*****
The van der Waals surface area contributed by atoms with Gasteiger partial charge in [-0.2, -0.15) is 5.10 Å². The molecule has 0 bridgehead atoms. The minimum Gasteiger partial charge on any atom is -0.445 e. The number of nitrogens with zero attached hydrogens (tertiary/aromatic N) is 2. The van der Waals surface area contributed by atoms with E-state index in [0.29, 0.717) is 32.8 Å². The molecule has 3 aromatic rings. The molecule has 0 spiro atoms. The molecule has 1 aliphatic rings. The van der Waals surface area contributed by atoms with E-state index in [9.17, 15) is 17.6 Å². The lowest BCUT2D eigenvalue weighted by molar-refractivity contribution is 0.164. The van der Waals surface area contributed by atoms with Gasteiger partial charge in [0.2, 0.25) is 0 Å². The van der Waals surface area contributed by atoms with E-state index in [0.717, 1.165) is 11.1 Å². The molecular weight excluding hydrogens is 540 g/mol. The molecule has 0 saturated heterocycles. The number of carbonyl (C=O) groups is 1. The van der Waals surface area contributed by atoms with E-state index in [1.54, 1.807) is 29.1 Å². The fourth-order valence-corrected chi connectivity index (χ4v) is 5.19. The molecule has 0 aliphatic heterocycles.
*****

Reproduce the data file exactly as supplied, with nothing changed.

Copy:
The van der Waals surface area contributed by atoms with Gasteiger partial charge in [-0.2, -0.15) is 5.10 Å². The molecule has 0 bridgehead atoms. The minimum Gasteiger partial charge on any atom is -0.445 e. The number of nitrogens with zero attached hydrogens (tertiary/aromatic N) is 2. The van der Waals surface area contributed by atoms with E-state index in [0.29, 0.717) is 32.8 Å². The molecule has 3 aromatic rings. The molecule has 0 spiro atoms. The molecule has 1 aliphatic rings. The van der Waals surface area contributed by atoms with E-state index in [9.17, 15) is 17.6 Å². The lowest BCUT2D eigenvalue weighted by molar-refractivity contribution is 0.164. The van der Waals surface area contributed by atoms with Gasteiger partial charge in [0.2, 0.25) is 0 Å². The van der Waals surface area contributed by atoms with E-state index in [0.717, 1.165) is 11.1 Å². The molecular weight excluding hydrogens is 540 g/mol. The molecule has 0 saturated heterocycles. The number of carbonyl (C=O) groups is 1. The van der Waals surface area contributed by atoms with E-state index in [1.54, 1.807) is 29.1 Å². The fourth-order valence-corrected chi connectivity index (χ4v) is 5.19. The molecule has 0 aliphatic heterocycles.